Asperger Colleges

College is possible for students with Aspergers.

When parents research colleges for a teenage child with Asperger's syndrome, the search should include schools with Asperger college programs. College is often the first time a person with Aspergers faces independent living and diverse social interaction, which may be a challenging adjustment for anyone, especially someone with social and communication difficulties. Fortunately, many colleges and universities have programs to help a person with Aspergers adjust to the challenges of college life. Learn about Asperger college programs as well as which colleges have the best supportive services.

College Is Possible

Years ago, a college education was difficult for a person with Aspergers to obtain due to many societal misconceptions about AS, the lack of supportive services at colleges and the social challenges of college life. Now a more widespread autism and Apergers awareness and activist organizations have helped pave the way for more support services to help people with Aspergers succeed at college.

Common Issues Facing College Students with Aspergers

College requires a period of adjustment for any freshman, especially a freshman with Asperger's syndrome. Aspergers is a pervasive developmental disorder that involves impairments in language, communication and social interaction and sometimes includes sensory issues and self-stimulatory or obsessive behaviors. Due to these issues, a freshman with AS may feel at times like others are speaking and behaving in another language and culture that he is trying hard to understand. The adjustment period may take longer for a college freshman with Aspergers but he can arrive at a comfort level with the right support.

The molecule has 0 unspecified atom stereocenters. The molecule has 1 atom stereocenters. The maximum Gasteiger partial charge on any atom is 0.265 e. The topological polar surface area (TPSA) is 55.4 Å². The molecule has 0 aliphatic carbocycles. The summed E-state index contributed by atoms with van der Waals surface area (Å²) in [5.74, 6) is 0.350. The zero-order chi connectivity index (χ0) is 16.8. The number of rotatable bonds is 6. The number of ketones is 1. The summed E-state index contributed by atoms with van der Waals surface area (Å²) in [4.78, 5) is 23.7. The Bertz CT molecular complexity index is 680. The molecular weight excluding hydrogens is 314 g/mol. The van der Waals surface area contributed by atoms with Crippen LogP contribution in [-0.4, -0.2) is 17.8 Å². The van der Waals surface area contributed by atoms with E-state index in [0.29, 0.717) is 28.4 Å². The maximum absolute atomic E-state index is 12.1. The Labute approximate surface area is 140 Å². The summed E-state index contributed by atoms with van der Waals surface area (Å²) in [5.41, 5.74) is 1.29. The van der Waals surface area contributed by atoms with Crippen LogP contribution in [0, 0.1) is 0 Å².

Not every person with Aspergers experiences the same number of symptoms or level of impairment. Common issues facing college students with AS can include:

  • Difficulty with routine changes
  • Problems understanding verbal instructions
  • Problems completing assignments that do not have specific instructions or strict parameters
  • Challenges with social interaction and making friends
  • Mindblindness or trouble understanding other's emotions and emotional responses, which can lead to inappropriate responses
  • Self-stimulatory or repetitive behaviors and obsessive behaviors may cause social interaction difficulties
  • May not interact well with a roommate, especially if the roommate does not respect routines or any triggers relating to sensory issues

A college with Autism and Asperger support programs and services can help a student work through these issues, adjust to college life and live independently on campus.

Some students may require a structured special needs program while others thrive in traditional college environments.

About Asperger College Programs

Generally, colleges that offer autism and Asperger support services provide academic assistance; life aids such as transportation and life therapies to help students with AS live independently on campus and graduate from college. The programs can also include therapies and counseling.

Academic assistance may involve helping a student develop a school schedule routine, understand assignment requirements, figure out assignment steps and how to complete assignments.